Scooter was a natural born hunter. She showed an early talent and passion for hunting mice. When she was barely a year old, mice took over the birdroom while the birds were outside for the summer. Trying to set the cat on the full litter of nearly grown mice and their mom was a lost cause. The cat figured he better run because he wasn't normally allowed in the birdroom. In a panic over how to deal with 8-9 mice before they could locate shelter outside the room, I called in Scooter. The girl looked for only a moment at that first mouse then she was off and running.
Scooter spun through the room in pursuit of the mice which had scattered everywhere as she came in. She would grab, bite, drop and go after the next one. She got so excited by the hunt that as she crossed the room, searching for more prey, she would grab one she already killed and bite it again. It was amazing to watch. She had never seen a mouse before.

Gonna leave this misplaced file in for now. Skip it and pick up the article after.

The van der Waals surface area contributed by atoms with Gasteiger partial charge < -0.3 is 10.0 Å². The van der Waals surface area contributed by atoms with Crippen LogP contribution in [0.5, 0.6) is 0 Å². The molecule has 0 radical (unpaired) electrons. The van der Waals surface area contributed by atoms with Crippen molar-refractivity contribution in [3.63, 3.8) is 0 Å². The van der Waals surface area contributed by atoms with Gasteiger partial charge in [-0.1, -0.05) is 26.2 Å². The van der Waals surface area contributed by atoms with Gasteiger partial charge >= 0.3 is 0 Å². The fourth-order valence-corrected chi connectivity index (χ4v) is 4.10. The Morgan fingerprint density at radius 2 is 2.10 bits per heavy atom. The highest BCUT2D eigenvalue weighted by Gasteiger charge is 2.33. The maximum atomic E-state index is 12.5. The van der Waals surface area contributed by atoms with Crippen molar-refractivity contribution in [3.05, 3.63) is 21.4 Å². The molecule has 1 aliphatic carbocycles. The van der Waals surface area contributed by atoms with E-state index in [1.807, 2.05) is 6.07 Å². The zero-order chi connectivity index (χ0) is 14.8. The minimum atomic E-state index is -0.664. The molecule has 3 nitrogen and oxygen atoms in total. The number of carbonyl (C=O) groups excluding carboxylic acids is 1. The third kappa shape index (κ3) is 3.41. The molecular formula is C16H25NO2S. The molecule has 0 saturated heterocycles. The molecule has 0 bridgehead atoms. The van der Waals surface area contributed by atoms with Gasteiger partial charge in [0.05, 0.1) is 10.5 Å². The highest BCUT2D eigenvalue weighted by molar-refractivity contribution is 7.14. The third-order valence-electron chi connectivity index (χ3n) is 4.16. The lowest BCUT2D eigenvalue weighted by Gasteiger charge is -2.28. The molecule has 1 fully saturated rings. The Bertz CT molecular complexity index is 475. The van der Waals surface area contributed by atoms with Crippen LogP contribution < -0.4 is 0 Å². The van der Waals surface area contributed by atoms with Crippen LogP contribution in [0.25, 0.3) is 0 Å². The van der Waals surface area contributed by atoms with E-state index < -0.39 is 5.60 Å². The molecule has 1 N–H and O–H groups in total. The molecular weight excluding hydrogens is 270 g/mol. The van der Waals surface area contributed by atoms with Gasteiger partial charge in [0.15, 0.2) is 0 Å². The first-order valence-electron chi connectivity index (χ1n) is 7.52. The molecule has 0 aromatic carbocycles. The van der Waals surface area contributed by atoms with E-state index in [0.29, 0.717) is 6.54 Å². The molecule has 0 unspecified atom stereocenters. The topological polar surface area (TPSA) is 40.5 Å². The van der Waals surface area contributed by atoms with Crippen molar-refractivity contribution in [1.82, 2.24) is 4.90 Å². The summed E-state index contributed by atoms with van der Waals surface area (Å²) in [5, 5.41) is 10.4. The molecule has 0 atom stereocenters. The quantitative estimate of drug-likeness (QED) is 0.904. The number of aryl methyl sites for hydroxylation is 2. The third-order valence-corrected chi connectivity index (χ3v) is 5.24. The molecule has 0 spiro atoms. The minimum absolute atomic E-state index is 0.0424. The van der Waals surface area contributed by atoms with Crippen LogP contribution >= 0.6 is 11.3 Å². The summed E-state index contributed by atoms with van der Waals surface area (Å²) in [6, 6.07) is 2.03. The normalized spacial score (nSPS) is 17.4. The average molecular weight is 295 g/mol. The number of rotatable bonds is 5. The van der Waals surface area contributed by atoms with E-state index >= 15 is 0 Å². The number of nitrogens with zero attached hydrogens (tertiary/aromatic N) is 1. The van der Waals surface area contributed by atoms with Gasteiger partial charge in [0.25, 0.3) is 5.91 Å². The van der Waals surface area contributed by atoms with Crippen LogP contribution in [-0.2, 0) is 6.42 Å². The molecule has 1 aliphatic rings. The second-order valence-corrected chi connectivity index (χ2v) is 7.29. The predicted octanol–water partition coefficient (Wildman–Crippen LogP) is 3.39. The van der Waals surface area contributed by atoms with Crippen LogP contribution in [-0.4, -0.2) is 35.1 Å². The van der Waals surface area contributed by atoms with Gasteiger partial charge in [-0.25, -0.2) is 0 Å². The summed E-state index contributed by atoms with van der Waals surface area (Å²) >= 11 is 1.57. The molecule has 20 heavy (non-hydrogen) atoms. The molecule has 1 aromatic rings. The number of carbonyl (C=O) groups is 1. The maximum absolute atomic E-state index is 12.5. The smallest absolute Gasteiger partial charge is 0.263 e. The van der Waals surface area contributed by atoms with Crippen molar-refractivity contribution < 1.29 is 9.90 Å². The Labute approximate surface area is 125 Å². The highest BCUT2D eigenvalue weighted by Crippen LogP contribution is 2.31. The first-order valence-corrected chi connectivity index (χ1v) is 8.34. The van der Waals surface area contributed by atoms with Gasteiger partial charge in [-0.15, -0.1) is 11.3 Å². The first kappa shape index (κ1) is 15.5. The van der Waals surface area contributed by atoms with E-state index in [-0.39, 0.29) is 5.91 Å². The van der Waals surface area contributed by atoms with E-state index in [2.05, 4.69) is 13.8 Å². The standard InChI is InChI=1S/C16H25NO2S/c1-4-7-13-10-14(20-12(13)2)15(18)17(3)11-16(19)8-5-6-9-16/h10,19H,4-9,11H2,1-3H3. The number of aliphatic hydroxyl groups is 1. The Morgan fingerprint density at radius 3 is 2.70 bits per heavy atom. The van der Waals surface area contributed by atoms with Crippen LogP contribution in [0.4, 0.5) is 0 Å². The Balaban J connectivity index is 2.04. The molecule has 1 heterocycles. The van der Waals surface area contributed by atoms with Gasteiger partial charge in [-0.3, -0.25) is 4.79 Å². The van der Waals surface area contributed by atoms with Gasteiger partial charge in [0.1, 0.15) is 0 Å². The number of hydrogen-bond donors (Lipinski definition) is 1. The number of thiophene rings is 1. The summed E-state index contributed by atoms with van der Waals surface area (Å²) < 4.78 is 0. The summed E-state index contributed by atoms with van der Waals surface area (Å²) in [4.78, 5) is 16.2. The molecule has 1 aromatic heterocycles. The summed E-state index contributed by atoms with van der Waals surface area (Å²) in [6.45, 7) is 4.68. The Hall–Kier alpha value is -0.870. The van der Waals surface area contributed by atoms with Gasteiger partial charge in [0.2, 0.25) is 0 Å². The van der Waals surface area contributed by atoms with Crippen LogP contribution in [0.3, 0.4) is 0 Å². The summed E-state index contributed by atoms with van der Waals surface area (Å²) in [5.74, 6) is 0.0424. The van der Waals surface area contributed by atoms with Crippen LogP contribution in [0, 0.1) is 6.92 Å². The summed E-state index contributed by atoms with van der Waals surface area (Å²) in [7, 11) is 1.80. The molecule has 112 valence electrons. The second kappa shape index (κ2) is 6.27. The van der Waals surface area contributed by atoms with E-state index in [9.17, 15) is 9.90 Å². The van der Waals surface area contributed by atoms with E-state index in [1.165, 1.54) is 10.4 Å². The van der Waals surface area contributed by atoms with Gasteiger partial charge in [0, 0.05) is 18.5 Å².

She was not taught to hunt by her mom as her mom was afraid of mice. Pretty silly for a Rat Terrier but when she was a pup her owner presented her with a baby mouse in a bucket to "hunt". Unfortunately for this potential mouse hunter, the mouse was braver than the dog. It bit her on the nose, she jumped away and from that point on, she would have nothing to do with chasing mice.

Now having passed her 13th birthday, Scooter is still quick but last year she suffered from idiopathic vestibular disease, sometimes called "Old dog vestibular disease". When it first hit her, she was in the yard and suddenly she was stumbling, falling and walking sideways. When I picked her up, her eyes were flashing back and forth and she couldn't hold her head still. She went to the vet, the answer there was devastating. The vet said this was generally a symptom of a brain tumor. When I brought up the IVD, he said it is possible but probably something more ominous.